By Gregg Ellis

Daily Journal

NEW YORK - As devastating as Tuesday's loss to West Virginia in the semifinals of the MasterCard NIT was for Dietric Slater, it wasn't the first time he's suffered defeat in the closing seconds of a playoff game.

Ironically, it was in another semi-final showdown, the Class 5A state tournament in 2003 against a Travis Outlaw-led Starkville team.

This time, though, it was Slater taking the final shot.

As time was winding down with Starkville up 47-46, Slater misfired on a game-winning jumper.

He did lead the War Eagles that afternoon with 30 points and 11 rebounds, and on Tuesday, he was again his team's top guy.

In a remarkable 37 minutes of action, the banged up senior scored 18 points and grabbed nine rebounds in the losing effort.

"This one hurts," he said. "I scored a lot of points, but I didn't do enough. I should have gotten more rebounds. You can always play harder."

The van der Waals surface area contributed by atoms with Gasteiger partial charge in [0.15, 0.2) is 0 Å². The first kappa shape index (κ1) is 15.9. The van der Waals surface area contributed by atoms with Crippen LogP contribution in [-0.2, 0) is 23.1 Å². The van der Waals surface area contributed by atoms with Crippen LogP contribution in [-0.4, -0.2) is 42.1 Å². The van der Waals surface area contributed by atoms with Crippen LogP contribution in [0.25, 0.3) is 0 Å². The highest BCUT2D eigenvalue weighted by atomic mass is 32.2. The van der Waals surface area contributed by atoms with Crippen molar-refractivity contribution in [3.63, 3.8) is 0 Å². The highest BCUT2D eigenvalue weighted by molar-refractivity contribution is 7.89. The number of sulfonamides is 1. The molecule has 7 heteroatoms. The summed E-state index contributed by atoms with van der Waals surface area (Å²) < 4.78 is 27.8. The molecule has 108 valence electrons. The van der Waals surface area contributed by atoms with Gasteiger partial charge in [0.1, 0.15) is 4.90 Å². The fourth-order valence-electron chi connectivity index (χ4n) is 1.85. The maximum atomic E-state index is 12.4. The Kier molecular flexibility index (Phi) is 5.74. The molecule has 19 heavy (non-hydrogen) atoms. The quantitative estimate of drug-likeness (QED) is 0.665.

The 6-foot-3 Slater was under the goal when Darris Nichols connected on a 3-pointer at the buzzer to give the Mountaineers a 63-62 win.

Slater described the play as one that lasted, "an eternity."

Mainly because it was one that ended his collegiate career.

"At first, I thought it was short," said Slater, who said he hopes to play professionally overseas. "But the longer it was in the air, you sensed it had a chance."

As for the season-high 37 minutes he logged, he said he didn't want to leave anything on the floor.

"I could have played more if needed," he said. "I didn't want to look back and regret anything."

MSU coach Rick Stansbury has praised Slater's toughness and ability to rebound against much taller competition all year.

Tuesday was no different.

"Dietric's play is important every night. Every single night," he said. "He gives you every thing he's got - great effort and consistency."

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